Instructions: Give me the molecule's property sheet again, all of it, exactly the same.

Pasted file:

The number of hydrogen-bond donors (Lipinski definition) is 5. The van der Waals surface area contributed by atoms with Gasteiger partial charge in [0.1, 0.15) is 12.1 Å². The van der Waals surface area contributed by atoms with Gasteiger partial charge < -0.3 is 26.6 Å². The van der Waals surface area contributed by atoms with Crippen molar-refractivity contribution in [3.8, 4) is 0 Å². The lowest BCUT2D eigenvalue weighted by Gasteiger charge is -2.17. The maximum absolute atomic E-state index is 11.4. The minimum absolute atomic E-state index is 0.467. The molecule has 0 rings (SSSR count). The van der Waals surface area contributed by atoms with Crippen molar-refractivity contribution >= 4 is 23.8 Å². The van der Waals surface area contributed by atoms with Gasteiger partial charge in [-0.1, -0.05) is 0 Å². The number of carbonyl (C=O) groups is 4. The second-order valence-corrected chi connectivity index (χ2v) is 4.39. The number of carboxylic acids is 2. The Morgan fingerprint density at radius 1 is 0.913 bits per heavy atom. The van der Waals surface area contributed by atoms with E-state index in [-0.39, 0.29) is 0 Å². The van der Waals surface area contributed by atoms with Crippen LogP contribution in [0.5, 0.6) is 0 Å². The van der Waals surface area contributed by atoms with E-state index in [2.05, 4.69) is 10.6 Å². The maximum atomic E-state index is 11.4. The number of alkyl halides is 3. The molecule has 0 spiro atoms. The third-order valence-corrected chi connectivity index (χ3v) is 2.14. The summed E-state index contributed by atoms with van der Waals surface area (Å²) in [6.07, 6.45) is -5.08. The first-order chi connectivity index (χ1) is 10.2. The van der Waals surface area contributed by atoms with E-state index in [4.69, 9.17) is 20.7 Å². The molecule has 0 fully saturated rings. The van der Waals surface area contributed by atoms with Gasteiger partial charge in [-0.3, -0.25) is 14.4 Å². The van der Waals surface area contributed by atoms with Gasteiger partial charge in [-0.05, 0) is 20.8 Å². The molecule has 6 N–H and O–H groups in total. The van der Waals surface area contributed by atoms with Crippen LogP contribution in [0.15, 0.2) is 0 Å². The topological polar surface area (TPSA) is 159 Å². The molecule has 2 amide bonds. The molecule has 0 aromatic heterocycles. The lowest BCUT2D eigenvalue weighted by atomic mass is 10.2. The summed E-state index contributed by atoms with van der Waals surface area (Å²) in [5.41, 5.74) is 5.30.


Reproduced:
The number of hydrogen-bond donors (Lipinski definition) is 5. The van der Waals surface area contributed by atoms with Gasteiger partial charge in [0.1, 0.15) is 12.1 Å². The van der Waals surface area contributed by atoms with Gasteiger partial charge < -0.3 is 26.6 Å². The van der Waals surface area contributed by atoms with Crippen molar-refractivity contribution in [3.8, 4) is 0 Å². The lowest BCUT2D eigenvalue weighted by Gasteiger charge is -2.17. The maximum absolute atomic E-state index is 11.4. The minimum absolute atomic E-state index is 0.467. The molecule has 0 rings (SSSR count). The van der Waals surface area contributed by atoms with Crippen molar-refractivity contribution >= 4 is 23.8 Å². The van der Waals surface area contributed by atoms with Gasteiger partial charge in [-0.1, -0.05) is 0 Å². The number of carbonyl (C=O) groups is 4. The second-order valence-corrected chi connectivity index (χ2v) is 4.39. The number of carboxylic acids is 2. The Morgan fingerprint density at radius 1 is 0.913 bits per heavy atom. The van der Waals surface area contributed by atoms with E-state index in [-0.39, 0.29) is 0 Å². The van der Waals surface area contributed by atoms with Crippen LogP contribution in [0.5, 0.6) is 0 Å². The van der Waals surface area contributed by atoms with E-state index in [2.05, 4.69) is 10.6 Å². The maximum atomic E-state index is 11.4. The number of alkyl halides is 3. The molecule has 0 spiro atoms. The third-order valence-corrected chi connectivity index (χ3v) is 2.14. The summed E-state index contributed by atoms with van der Waals surface area (Å²) in [6.07, 6.45) is -5.08. The first-order chi connectivity index (χ1) is 10.2. The van der Waals surface area contributed by atoms with E-state index in [4.69, 9.17) is 20.7 Å². The molecule has 0 fully saturated rings. The van der Waals surface area contributed by atoms with Gasteiger partial charge in [-0.3, -0.25) is 14.4 Å². The van der Waals surface area contributed by atoms with Gasteiger partial charge in [-0.05, 0) is 20.8 Å². The molecule has 6 N–H and O–H groups in total. The van der Waals surface area contributed by atoms with Crippen LogP contribution in [0.15, 0.2) is 0 Å². The topological polar surface area (TPSA) is 159 Å². The molecule has 2 amide bonds. The molecule has 0 aromatic heterocycles. The lowest BCUT2D eigenvalue weighted by atomic mass is 10.2. The summed E-state index contributed by atoms with van der Waals surface area (Å²) in [5.41, 5.74) is 5.30.